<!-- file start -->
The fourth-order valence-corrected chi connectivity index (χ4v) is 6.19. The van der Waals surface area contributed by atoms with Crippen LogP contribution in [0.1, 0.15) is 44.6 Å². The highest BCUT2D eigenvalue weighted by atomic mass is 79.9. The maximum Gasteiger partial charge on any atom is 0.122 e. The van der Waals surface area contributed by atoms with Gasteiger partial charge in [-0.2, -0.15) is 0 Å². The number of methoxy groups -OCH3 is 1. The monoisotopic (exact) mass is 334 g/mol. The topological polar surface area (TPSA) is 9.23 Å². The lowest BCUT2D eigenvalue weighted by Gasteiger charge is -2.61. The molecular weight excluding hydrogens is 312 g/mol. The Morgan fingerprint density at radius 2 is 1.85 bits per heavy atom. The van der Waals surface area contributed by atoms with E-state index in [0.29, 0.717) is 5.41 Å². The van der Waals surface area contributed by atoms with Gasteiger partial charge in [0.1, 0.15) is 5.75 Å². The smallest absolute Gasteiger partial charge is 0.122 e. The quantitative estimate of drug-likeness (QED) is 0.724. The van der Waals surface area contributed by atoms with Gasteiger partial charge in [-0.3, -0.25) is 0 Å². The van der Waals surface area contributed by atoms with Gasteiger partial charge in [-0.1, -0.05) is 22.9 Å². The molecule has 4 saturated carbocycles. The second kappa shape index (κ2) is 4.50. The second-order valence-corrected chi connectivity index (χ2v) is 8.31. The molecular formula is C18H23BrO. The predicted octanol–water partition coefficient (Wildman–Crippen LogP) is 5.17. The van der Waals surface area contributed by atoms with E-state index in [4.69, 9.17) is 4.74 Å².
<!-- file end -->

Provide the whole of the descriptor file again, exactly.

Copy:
The fourth-order valence-corrected chi connectivity index (χ4v) is 6.19. The van der Waals surface area contributed by atoms with Crippen LogP contribution in [0.1, 0.15) is 44.6 Å². The highest BCUT2D eigenvalue weighted by atomic mass is 79.9. The maximum Gasteiger partial charge on any atom is 0.122 e. The van der Waals surface area contributed by atoms with Gasteiger partial charge in [-0.2, -0.15) is 0 Å². The number of methoxy groups -OCH3 is 1. The monoisotopic (exact) mass is 334 g/mol. The topological polar surface area (TPSA) is 9.23 Å². The lowest BCUT2D eigenvalue weighted by Gasteiger charge is -2.61. The molecular weight excluding hydrogens is 312 g/mol. The Morgan fingerprint density at radius 2 is 1.85 bits per heavy atom. The van der Waals surface area contributed by atoms with E-state index in [0.29, 0.717) is 5.41 Å². The van der Waals surface area contributed by atoms with Gasteiger partial charge in [0.1, 0.15) is 5.75 Å². The smallest absolute Gasteiger partial charge is 0.122 e. The quantitative estimate of drug-likeness (QED) is 0.724. The van der Waals surface area contributed by atoms with Gasteiger partial charge in [-0.3, -0.25) is 0 Å². The van der Waals surface area contributed by atoms with Gasteiger partial charge in [-0.1, -0.05) is 22.9 Å². The molecule has 4 saturated carbocycles. The second kappa shape index (κ2) is 4.50. The second-order valence-corrected chi connectivity index (χ2v) is 8.31. The molecular formula is C18H23BrO. The predicted octanol–water partition coefficient (Wildman–Crippen LogP) is 5.17. The van der Waals surface area contributed by atoms with E-state index in [4.69, 9.17) is 4.74 Å².